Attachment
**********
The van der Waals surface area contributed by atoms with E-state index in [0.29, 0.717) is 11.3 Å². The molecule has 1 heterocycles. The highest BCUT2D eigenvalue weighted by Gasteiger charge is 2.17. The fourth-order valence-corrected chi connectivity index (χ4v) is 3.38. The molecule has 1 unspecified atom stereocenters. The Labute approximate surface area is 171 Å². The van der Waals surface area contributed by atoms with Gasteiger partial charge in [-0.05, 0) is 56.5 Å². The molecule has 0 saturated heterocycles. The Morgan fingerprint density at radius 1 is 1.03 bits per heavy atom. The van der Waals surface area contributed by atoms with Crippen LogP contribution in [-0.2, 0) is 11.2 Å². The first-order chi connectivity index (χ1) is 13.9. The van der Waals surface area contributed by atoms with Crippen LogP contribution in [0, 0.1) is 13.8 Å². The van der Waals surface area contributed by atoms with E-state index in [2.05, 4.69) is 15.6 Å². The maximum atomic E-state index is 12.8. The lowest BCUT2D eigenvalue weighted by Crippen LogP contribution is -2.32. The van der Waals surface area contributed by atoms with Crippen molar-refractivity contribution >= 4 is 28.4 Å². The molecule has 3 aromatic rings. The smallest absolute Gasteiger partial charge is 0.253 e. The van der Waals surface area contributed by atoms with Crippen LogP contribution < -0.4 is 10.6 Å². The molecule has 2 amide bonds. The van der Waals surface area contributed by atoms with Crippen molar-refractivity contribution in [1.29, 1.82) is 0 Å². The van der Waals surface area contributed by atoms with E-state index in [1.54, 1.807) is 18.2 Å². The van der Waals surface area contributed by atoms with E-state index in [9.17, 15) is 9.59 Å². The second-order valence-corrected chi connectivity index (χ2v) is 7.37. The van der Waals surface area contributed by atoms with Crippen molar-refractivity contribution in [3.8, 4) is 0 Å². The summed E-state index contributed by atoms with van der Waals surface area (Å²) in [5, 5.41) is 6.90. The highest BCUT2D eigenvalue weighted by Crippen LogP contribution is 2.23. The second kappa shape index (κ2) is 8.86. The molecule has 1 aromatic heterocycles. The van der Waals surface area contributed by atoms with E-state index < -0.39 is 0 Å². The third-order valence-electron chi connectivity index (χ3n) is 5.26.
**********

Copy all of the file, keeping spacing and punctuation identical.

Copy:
The van der Waals surface area contributed by atoms with E-state index in [0.29, 0.717) is 11.3 Å². The molecule has 1 heterocycles. The highest BCUT2D eigenvalue weighted by Gasteiger charge is 2.17. The fourth-order valence-corrected chi connectivity index (χ4v) is 3.38. The molecule has 1 unspecified atom stereocenters. The Labute approximate surface area is 171 Å². The van der Waals surface area contributed by atoms with Gasteiger partial charge in [-0.05, 0) is 56.5 Å². The molecule has 0 saturated heterocycles. The Morgan fingerprint density at radius 1 is 1.03 bits per heavy atom. The van der Waals surface area contributed by atoms with Crippen LogP contribution in [-0.2, 0) is 11.2 Å². The first-order chi connectivity index (χ1) is 13.9. The van der Waals surface area contributed by atoms with Crippen LogP contribution in [0, 0.1) is 13.8 Å². The van der Waals surface area contributed by atoms with E-state index in [2.05, 4.69) is 15.6 Å². The maximum atomic E-state index is 12.8. The lowest BCUT2D eigenvalue weighted by Crippen LogP contribution is -2.32. The van der Waals surface area contributed by atoms with Crippen molar-refractivity contribution >= 4 is 28.4 Å². The molecule has 3 aromatic rings. The smallest absolute Gasteiger partial charge is 0.253 e. The van der Waals surface area contributed by atoms with Crippen LogP contribution < -0.4 is 10.6 Å². The molecule has 2 amide bonds. The van der Waals surface area contributed by atoms with Crippen molar-refractivity contribution in [1.29, 1.82) is 0 Å². The van der Waals surface area contributed by atoms with E-state index in [1.54, 1.807) is 18.2 Å². The van der Waals surface area contributed by atoms with E-state index in [9.17, 15) is 9.59 Å². The second-order valence-corrected chi connectivity index (χ2v) is 7.37. The van der Waals surface area contributed by atoms with Crippen molar-refractivity contribution in [3.8, 4) is 0 Å². The summed E-state index contributed by atoms with van der Waals surface area (Å²) in [5, 5.41) is 6.90. The highest BCUT2D eigenvalue weighted by Crippen LogP contribution is 2.23. The second kappa shape index (κ2) is 8.86. The molecule has 1 aromatic heterocycles. The van der Waals surface area contributed by atoms with E-state index < -0.39 is 0 Å². The third-order valence-electron chi connectivity index (χ3n) is 5.26.